Fort Myers councilman wants to see reform at FMPD sooner rather than later

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Credit: WINK News

A Fort Myers councilman wants to act now when it comes to police reform.

Johnny Streets is asking the city council to put the topic on next week’s meeting agenda. This comes after the Minneapolis City Council pledged to dismantle their police department following protests over the death of George Floyd.

There are two former police officers on Fort Myers City Council. Kevin Anderson said cutting the police budget is counterproductive, but Streets said he wants everything on the table because he believes now is the right time for reform.

Streets said that as a child, he got the talk that many boys and girls who look like him got.

“‘Don’t be acting like a fool and embarrassing yourself or us because those policemen will kill you.’ That was the conversation. So here’s the thing: We can get you out of jail but we can’t get you out of the grave,” Streets said.

He grew up to be a police officer in Fort Myers during a time when a black man in uniform wasn’t always welcome or treated as an equal.

“When I came to work in 1972-73 and got ready to go out on the street in order to protect people, I had to take a certain car because the newer cars were not allowed in the black community.”

As a city councilman, Streets said Fort Myers is making progress, in part because of the Freeh report, which exposed the lack of trust the community has for its officers.

Streets said he has been vocal for years about corruption and coverups, but he isn’t satisfied. That prompted a memo calling on city leaders to address police reform and racism now.

“Can we redirect some funding? And here’s an example: Can we spend less money on firearms training as opposed to mental health training for officers? Whether that be in the academy or in the department, but we also have to deal with this thing called the system that creates these problems and to deal with the system, you need to deal with the unions.”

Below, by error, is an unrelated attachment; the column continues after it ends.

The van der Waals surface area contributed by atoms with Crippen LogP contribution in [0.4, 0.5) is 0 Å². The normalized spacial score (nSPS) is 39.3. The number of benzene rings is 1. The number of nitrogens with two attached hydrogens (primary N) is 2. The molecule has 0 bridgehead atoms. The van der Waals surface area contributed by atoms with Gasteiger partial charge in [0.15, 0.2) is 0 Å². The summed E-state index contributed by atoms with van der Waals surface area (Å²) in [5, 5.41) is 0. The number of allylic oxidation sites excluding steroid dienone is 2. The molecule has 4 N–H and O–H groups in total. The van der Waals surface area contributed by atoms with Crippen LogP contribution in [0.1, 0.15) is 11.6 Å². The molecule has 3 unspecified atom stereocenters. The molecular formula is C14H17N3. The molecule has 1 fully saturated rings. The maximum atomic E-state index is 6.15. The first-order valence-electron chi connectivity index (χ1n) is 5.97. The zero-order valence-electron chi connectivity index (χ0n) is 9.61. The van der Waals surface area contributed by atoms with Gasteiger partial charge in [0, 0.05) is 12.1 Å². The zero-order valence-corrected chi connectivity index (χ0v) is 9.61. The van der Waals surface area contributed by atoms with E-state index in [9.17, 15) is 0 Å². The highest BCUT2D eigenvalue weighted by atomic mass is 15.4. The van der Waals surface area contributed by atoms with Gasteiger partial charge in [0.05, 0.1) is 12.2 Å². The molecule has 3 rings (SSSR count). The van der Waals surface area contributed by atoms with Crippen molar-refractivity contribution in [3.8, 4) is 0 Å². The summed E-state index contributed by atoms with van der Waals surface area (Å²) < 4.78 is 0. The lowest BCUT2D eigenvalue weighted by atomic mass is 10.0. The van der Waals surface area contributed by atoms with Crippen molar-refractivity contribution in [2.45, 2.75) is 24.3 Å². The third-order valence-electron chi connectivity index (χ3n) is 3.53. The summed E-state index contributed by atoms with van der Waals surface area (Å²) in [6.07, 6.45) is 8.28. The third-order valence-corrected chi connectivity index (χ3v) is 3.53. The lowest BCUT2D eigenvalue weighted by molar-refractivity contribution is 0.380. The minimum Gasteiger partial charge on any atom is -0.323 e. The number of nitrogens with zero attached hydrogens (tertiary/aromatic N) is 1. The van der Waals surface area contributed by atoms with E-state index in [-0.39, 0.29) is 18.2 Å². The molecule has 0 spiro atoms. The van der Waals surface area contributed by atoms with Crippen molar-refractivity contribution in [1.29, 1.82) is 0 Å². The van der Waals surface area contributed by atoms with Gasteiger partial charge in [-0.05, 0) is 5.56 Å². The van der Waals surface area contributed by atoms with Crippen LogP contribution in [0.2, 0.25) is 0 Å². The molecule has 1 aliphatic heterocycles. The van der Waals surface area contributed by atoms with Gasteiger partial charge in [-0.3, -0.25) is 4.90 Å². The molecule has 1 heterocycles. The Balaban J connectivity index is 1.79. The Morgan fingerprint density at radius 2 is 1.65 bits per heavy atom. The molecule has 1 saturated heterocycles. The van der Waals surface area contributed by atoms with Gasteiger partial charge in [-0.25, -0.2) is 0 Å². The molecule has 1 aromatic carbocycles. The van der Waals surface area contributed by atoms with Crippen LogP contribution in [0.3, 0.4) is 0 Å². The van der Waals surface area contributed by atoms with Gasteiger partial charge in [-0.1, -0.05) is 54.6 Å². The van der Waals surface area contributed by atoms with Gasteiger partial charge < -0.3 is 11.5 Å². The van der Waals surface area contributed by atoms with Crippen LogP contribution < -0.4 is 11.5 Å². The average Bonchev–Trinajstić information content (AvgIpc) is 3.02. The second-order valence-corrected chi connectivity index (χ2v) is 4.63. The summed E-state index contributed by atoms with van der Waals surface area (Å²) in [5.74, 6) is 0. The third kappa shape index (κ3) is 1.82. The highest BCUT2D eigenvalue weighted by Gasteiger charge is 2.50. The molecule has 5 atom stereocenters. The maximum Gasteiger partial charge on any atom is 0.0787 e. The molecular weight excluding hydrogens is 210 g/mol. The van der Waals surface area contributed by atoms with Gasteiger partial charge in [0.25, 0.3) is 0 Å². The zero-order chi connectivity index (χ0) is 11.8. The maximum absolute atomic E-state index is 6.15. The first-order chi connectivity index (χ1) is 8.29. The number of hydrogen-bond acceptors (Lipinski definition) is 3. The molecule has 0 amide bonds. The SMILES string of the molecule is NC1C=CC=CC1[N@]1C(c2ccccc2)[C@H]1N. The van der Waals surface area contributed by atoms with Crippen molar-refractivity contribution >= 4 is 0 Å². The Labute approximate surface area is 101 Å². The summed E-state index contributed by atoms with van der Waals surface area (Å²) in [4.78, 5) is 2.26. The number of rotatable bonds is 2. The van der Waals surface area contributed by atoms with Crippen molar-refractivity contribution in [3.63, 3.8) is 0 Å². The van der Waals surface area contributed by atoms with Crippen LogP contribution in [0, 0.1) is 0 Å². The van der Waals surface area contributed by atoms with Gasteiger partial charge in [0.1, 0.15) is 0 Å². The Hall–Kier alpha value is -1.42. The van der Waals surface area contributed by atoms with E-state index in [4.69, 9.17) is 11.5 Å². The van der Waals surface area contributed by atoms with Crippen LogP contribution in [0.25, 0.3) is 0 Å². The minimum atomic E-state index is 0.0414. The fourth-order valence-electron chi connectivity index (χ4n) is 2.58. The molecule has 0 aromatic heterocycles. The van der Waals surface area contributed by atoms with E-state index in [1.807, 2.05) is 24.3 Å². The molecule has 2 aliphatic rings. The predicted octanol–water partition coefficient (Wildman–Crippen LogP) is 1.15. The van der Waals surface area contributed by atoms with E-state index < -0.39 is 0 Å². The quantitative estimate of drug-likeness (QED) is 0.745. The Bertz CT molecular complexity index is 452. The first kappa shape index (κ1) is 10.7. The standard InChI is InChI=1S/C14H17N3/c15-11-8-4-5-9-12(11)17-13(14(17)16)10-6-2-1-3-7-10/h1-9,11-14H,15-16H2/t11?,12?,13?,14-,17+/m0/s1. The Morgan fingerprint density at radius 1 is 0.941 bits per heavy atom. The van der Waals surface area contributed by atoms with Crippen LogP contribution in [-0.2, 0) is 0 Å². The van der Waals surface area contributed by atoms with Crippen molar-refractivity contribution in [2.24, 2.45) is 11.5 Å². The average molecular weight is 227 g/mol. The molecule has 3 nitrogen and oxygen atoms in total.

Streets believes unions have too much power because sometimes they make it difficult to get rid of officers with questionable histories.

“Not long ago some people were dismissed from the department. The State Attorney’s Office said they had no trust in them when it came to particular cases. So what happened to them? Well, hell, they went down the street 25 miles and got a job,” he said.

Streets also said there needs to be a strict recruitment process and recruiting officers from within should be a top priority.

“Most of the time when you hire from your community, you will get the best that the person has to offer. Why? Because they want to make a difference,” he said.

When asked what else he would like to see changed, Streets said we need to invest in “affordable housing, we have homeless people, all those things will be brought to the table.”

The City of Fort Myers on Monday afternoon tweeted out a graphic with the hashtag 8CantWait. The city said FMPD already bans chokeholds, strangleholds and other actions that help decrease police violence by 72 percent.

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